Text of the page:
Natasha: ما
Natasha: Next.
Natasha: رأي
Natasha: Opinion or view.
Natasha: رأي
Natasha: Next.
Natasha: لحظة
Natasha: Moment, short while or glance.
Natasha: لحظة
Natasha: Next.
Natasha: من فضلك
Natasha: Please.
Natasha: من فضلك
KEY VOCAB AND PHRASES
Natasha: Let’s have a closer look at the usage for some of the words and phrases from this lesson.
Natasha: The first word we’ll look at is “laysa”
Natasha: To make sentences with “to have, negative,” you have to use "laysa".
Natasha: For example, "Laysa ladiinaa Pepsi" Pepsi.
Natasha: We don’t have Pepsi.
Natasha: "maa rayak"
Natasha: Literally means, “What is your opinion of it?”
Natasha: But it can also be used as, “Is it okay?” In today’s dialogue, Ahmad says that he only has Coca-Cola, "maa rayak?"
Natasha: Is that okay?
Natasha: "min faDlak" and "tafaDDal" can both mean, “Please.” However, "tafaDDal" is used when you’re giving something to someone or inviting them to take a seat or the like whereas "min faDlak" is used when you’re making a request. The -ak in "min faDlak" is the male possessive ending. So when talking to a woman, you have to say "min faDlik" instead.
GRAMMAR POINT
Judith: The focus of this lesson is the verb “to have.” In Arabic, to have is expressed with the possessive endings.
Natasha: Simply take the stem "´ind" and add the possessive ending to these. For example "´indii" and “E” for “I” as I have is “I have.”
Judith: This is counterintuitive but easier than learning completely new endings. I think we should compare the forms of “to have” to the forms of “my name,” “your name,” “his name” and so on for clarity.
Natasha: ismii - ´indii
Judith: I have.
Natasha: ismak (alternative for "ismuka") - ´indak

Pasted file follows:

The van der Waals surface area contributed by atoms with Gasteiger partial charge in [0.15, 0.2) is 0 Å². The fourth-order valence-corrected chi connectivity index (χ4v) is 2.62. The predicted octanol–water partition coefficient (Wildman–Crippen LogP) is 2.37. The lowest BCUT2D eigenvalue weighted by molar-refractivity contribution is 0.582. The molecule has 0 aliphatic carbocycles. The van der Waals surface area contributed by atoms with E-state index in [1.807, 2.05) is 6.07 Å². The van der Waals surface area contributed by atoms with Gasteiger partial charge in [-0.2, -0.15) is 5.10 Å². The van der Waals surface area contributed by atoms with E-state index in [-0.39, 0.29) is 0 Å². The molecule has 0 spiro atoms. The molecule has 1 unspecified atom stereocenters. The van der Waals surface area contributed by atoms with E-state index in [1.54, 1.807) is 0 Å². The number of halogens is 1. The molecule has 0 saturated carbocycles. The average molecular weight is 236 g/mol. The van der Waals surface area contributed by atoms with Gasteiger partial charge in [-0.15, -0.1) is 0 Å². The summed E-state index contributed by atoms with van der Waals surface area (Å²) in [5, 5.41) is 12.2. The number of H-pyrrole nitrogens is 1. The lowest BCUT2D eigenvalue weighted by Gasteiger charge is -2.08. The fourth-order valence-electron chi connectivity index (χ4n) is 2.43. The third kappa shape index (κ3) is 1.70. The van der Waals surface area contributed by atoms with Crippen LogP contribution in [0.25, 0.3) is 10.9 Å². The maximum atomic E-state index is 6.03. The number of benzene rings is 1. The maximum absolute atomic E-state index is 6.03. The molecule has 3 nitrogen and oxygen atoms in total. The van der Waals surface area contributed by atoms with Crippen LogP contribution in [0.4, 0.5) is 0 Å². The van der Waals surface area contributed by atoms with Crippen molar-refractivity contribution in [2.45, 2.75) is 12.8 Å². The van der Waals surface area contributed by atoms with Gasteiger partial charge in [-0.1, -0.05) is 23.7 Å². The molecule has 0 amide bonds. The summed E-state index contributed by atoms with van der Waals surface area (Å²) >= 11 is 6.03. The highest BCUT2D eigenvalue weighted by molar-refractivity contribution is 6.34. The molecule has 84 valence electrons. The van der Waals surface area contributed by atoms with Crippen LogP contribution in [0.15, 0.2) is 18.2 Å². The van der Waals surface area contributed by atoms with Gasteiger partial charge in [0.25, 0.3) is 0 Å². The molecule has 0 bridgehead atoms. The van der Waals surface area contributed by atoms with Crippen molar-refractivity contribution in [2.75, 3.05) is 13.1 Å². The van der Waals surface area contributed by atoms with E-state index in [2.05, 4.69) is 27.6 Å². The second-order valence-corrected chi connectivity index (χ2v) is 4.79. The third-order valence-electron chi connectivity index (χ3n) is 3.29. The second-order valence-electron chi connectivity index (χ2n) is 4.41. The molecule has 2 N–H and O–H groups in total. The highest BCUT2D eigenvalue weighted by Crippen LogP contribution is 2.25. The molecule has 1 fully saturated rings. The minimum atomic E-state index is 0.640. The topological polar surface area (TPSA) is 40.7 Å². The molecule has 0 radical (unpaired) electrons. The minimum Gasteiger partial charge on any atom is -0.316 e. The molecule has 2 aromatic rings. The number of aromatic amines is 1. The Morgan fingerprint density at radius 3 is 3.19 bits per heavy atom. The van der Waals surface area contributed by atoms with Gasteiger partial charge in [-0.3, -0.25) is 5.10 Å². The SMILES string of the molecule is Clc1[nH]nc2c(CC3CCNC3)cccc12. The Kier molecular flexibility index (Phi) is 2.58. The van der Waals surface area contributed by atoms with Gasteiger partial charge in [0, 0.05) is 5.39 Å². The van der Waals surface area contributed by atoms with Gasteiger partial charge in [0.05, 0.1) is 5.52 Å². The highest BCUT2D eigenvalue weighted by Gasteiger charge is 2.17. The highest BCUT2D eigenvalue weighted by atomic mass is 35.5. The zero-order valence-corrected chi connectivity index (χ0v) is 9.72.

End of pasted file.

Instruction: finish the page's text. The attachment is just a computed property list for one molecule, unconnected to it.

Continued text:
Judith: You have, to a man.
Natasha: ismik (alternative for "ismuki") - ´indik
Judith: You have, to a woman.
Natasha: ismuhu - ´indhu
Judith: He has.
Natasha: ismuhaa - ´indhaa
Judith: She has.
Natasha: ismunaa - ´indnaa
Judith: We have.
Natasha: ismukum - ´indkum
Judith: You all have, to a group of men or a mixed group.
Natasha: ismuhum - ´indhum
Judith: They have.
Natasha: Note that letter “E” is an alternative to "´ind", which is preferred in some situation. This is why we had e. g. "ladiinaa" in today’s dialogue for we have instead of "´indnaa".

Outro

Natasha: That just about does it for today.
Judith: Listeners, have you ever dreamt of starring in one of our lessons?
Natasha: If your answer is yes, use the voice recording tool on the lessons page.
Judith: Record your voice with a click of a button.
Natasha: And then play it back just as easily.
Judith: And then compare it to the native speakers in the lesson.
Natasha: And adjust your pronunciation.
Judith: After a few tries, you’ll be speaking better Arabic than Judith here.
Natasha: Hey.
Judith: Go to ArabicPod101.com and rapidly improve your Arabic pronunciation. See you next time!

8 Comments

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ArabicPod101.com Verified
Monday at 06:30 PM
Pinned Comment
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What is the first thing you say when you meet someone's family for the first time?

ArabicPod101.com Verified
Thursday at 09:51 PM
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Hi Vincent,


أَلَيسَ

is pronounced "alaysa" and it means "is it not?".


Vowelling makes all the difference!


Nora

Team ArabicPod101.com

Vincent
Sunday at 04:06 AM
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I have a question about Muhammad's question, أَلَيْسَ لَدَيْكَ in line five.

Doesn't أَلَيْسَ mean "Alice"? Why is the alif at the beginning of this word?


Vincent

ArabicPod101.com Verified
Thursday at 02:01 AM
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Hi Noemi,


عفواً!


Nora

Team ArabicPod101.com

Noemi
Friday at 08:33 PM
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❤️️Very helpful! Shukran;)

ArabicPod101.com Verified
Friday at 08:03 PM
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Hi Tamara,


Thanks for your feedback. We'll fix this right away.


Nora

TeamArabicPod101.com

Tamara
Friday at 01:13 AM
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It seems like the transliteration does not match in the Lesson Notes.....?

masterpxxx
Sunday at 05:27 PM
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السلام عليكم

رجاء تفضل


May peace be upon you, please come in. :)